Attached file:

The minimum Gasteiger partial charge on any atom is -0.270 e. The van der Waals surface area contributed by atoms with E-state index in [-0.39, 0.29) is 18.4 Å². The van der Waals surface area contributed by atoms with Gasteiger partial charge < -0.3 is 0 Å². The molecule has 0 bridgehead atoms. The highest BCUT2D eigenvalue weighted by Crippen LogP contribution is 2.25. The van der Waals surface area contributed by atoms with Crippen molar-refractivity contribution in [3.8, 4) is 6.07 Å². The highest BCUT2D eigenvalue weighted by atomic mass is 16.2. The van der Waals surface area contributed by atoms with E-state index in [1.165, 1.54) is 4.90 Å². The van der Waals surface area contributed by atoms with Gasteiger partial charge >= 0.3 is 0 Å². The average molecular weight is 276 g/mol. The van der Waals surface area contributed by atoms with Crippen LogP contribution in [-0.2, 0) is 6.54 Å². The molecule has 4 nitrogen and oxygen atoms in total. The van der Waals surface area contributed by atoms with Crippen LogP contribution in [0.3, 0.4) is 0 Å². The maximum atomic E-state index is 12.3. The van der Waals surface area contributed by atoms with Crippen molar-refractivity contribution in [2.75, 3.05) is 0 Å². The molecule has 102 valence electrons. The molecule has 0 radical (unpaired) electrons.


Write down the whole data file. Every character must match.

The minimum Gasteiger partial charge on any atom is -0.270 e. The van der Waals surface area contributed by atoms with E-state index in [-0.39, 0.29) is 18.4 Å². The van der Waals surface area contributed by atoms with Gasteiger partial charge < -0.3 is 0 Å². The molecule has 0 bridgehead atoms. The highest BCUT2D eigenvalue weighted by Crippen LogP contribution is 2.25. The van der Waals surface area contributed by atoms with Crippen molar-refractivity contribution in [3.8, 4) is 6.07 Å². The highest BCUT2D eigenvalue weighted by atomic mass is 16.2. The van der Waals surface area contributed by atoms with E-state index in [1.165, 1.54) is 4.90 Å². The van der Waals surface area contributed by atoms with Gasteiger partial charge >= 0.3 is 0 Å². The average molecular weight is 276 g/mol. The van der Waals surface area contributed by atoms with Crippen LogP contribution in [-0.2, 0) is 6.54 Å². The molecule has 4 nitrogen and oxygen atoms in total. The van der Waals surface area contributed by atoms with Crippen LogP contribution in [0.3, 0.4) is 0 Å². The maximum atomic E-state index is 12.3. The van der Waals surface area contributed by atoms with Crippen molar-refractivity contribution in [2.75, 3.05) is 0 Å². The molecule has 102 valence electrons. The molecule has 0 radical (unpaired) electrons.